Combining discussion of the AP Environmental Science curriculum and the grading of its AP Exam with work in the lab and field, this intensive workshop for rookie and veteran teachers fully prepares you for teaching APES. St. Johnsbury is an ideal location for this workshop, since there are a number of interesting field trips nearby, including a wood chip electrical generating plant, a wind farm, a state-of-the-art sewer plant, and interesting sites for a soil workshop. We use St. J’s modern computer lab. Importantly, there will also be ample opportunity to exchange ideas and best practices. Additional emphasis will explore diverse perspectives on complex issues. Finally, instruction offers insight in ways to increase student self reflection while reducing the workload for AP teachers.

Physics I

Instructor: Joe Mancino

In this week-long institute we will be covering all of the essentials needed to teach AP Physics 1 including the Curriculum Frameworks, Course Audits, and Exams.

A significant portion of the week will focus on Inquiry Based Learning and establishing an AP Physics experience that maximizes student learning. Numerous practical tips will be provided throughout the week on teaching strategies, demonstrations, audiovisuals, computer-based learning opportunities and teaching resources. Participants will have opportunities throughout the week to ask questions and to share their own strategies and approaches with other participants.

The week will also include significant content reinforcement. Topics addressed will include content that is new to the AP program, selected traditional areas that are especially problematic, as well as any other topics requested by participants. A number of experiments will be discussed and a selection of labs will be conducted by participants.

Participants are asked to bring the following to the institute:

— a calculator and laptop

— one or two Physics demonstrations to perform for the group during the week

— a written summary of a lab suitable for use in AP physics. This lab will not be conducted during the institute, but each participant will briefly present it to the group. If the lab has handouts, they should also be provided.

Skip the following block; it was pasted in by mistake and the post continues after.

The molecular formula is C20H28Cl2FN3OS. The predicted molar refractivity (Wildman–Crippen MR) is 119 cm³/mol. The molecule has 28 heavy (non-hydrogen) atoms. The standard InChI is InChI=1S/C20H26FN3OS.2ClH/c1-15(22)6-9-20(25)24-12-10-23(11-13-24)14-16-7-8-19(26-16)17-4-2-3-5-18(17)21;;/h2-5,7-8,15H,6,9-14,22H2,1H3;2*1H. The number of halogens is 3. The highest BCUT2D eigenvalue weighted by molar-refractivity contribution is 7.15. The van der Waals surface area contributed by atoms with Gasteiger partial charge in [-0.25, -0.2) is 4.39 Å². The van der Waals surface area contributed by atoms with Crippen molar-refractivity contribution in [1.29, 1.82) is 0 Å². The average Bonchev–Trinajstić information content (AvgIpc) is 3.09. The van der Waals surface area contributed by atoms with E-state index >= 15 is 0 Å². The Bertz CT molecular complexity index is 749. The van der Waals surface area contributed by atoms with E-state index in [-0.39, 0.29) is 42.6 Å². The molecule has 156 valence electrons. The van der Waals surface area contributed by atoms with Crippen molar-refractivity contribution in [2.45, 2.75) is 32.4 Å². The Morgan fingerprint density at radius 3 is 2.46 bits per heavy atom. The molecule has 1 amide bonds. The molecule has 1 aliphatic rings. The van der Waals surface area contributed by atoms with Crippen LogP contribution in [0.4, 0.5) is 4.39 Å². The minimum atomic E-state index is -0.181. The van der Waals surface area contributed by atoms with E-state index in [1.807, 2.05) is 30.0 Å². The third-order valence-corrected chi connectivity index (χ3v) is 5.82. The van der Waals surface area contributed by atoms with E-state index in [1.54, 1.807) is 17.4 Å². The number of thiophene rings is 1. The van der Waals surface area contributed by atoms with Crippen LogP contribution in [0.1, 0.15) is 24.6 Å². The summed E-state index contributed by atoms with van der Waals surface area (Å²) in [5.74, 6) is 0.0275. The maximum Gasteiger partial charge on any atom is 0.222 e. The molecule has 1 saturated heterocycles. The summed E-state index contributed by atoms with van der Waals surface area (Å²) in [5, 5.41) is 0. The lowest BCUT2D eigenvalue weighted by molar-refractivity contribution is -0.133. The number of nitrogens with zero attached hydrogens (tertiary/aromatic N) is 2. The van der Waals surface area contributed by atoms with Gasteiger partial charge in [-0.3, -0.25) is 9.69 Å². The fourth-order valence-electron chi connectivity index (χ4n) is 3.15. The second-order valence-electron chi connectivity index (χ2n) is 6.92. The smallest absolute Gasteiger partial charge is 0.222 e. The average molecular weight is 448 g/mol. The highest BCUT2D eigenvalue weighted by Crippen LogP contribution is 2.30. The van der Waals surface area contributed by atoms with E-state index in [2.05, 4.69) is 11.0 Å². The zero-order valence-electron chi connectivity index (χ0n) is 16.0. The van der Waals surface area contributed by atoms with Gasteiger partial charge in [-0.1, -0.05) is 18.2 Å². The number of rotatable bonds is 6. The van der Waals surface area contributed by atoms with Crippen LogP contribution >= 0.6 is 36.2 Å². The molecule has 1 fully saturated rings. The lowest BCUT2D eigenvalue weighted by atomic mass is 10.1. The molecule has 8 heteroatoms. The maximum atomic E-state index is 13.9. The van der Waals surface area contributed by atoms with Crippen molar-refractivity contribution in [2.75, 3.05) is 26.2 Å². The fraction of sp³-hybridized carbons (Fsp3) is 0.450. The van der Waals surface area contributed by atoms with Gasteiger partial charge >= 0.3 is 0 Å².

Physics II

Instructor: Barry Panas

This workshop will focus on physics topics to be tested in the Physics 2 which include more on electric circuits including capacitors, electrostatics, magnetic fields, electromagnetism, physical and geometric optics, fluids, thermodynamics with kinetic theory, PV diagrams and probability, and quantum, atomic, and nuclear physics.

Psychology

Instructor: Lori Hodin

This hands-on workshop will provide participants with an overview of the structure and content of an AP Psychology course. Participants will analyze past AP exams and participate in a simulated AP reading to evaluate student writing. Interactive demonstrations, online resources and discussions will provide participants with opportunities to learn about how to integrate new research in psychology into their teaching. Participants will leave the workshop with a course outline and engaging curriculum to cover the 14 topics and learning objectives in the AP Psychology exam. This session is open to teachers with all levels of experience.

Session 3 — JULY 21-26

The workshop sessions are small, averaging fewer than 15 participants. Each session is designed to meet the needs of the individual participants to ensure that each teacher returns to the classroom with increased confidence and strategies for success.

The leaders are experienced AP teachers with outstanding reputations in public and private schools. All serve as readers at their respective AP readings and are endorsed by the College Board to lead AP workshops. Many of our consultants are table leaders and members of their respective course’s test development committee.